Plans to build a new secondary school at Pipeland in St Andrews to replace the existing Madras College have been approved by Fife Council.
The application had been recommended for refusal by the Council’s north east planning committee.
But at today’s meeting of the full Fife Council, councillors voted 56-11 to grant planning permission.
Councillor Bryan Poole, the Council’s education spokesman, who proposed the motion to grant conditional planning permission, said there was no doubt everyone agreed there was a need for a new school to replace the existing split site Madras College.
But there was disagreement in communities in north east Fife, and in St Andrews in particular, over whether Pipeland was the right location for the new school.
He argued other ‘options’ such as North Haugh – known as the Pond Site – could not be considered, as it was not available or suitable.
Cllr Poole said: “Pipeland is the only option. There is no other site available.”
He was supported by Cllr Tim Brett, whose Tay Bridgehead ward is in the catchment area of Madras College, who told the Council: “We owe it to the pupils and staff to provide a new school as soon as possible. Do we really want to stop and start the whole process again?”
But Councillor David MacDiarmid, Howe of Fife and Tay Coast, insisted Pipeland was the wrong choice and questioned whether it would be deliverable within the £40 million budget.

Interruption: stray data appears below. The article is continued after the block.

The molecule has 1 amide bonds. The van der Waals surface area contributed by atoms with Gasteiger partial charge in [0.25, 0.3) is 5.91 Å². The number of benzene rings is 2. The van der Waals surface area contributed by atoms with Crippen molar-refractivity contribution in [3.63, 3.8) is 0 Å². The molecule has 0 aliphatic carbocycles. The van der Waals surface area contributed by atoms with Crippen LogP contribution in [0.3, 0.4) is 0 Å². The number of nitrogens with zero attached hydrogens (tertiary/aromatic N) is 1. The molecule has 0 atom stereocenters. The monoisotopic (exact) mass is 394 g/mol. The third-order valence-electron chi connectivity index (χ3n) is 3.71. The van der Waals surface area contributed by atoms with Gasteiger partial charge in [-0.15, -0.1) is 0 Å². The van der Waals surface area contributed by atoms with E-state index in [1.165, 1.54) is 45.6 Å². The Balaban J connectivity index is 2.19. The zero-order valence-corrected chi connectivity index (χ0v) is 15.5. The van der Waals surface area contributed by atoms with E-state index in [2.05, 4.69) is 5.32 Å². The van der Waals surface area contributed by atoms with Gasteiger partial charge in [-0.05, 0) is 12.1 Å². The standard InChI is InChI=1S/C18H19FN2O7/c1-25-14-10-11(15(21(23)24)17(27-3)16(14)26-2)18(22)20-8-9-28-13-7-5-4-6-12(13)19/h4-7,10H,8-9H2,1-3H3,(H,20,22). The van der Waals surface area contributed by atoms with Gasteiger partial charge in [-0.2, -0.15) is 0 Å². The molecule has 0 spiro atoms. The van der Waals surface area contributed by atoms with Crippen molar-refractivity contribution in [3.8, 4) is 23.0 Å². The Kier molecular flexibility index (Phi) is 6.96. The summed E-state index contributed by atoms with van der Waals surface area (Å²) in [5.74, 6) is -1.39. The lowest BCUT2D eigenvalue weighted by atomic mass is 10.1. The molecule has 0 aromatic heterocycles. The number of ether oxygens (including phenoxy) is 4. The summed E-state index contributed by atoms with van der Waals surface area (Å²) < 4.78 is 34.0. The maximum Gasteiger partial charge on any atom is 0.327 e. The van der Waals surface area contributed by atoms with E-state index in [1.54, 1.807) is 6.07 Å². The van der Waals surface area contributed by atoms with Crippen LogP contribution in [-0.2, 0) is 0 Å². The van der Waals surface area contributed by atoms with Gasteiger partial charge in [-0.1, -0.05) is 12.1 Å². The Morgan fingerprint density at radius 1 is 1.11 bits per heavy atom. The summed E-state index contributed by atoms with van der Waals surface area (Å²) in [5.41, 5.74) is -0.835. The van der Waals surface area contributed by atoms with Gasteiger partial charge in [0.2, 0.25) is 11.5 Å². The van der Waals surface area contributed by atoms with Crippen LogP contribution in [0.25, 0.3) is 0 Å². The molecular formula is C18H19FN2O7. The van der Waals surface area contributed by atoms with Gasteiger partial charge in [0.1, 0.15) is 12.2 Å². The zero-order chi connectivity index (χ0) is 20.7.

He said: “I’ve got figures which show £13 million needs to be spent before we even lay a brick on the site.”
Cllr MacDiarmid also argued the applicant – Fife Council’s education service – was wrong to dismiss North Haugh.
“The applicant is being disingenuous in describing North Haugh as a split site – it’s five yards from the playing fields for goodness sake. It is wrong on no other site being available, and it is clearly wrong on North Haugh being a split site.”
The Council’s decision to approve the application will now be referred to Scottish Government ministers, who have the option of calling it in. Councillors were also made aware of the potential for a legal challenge to their decision.
However, if the remaining hurdles can be cleared, the aim is to have a new school open to pupils by the summer of 2016.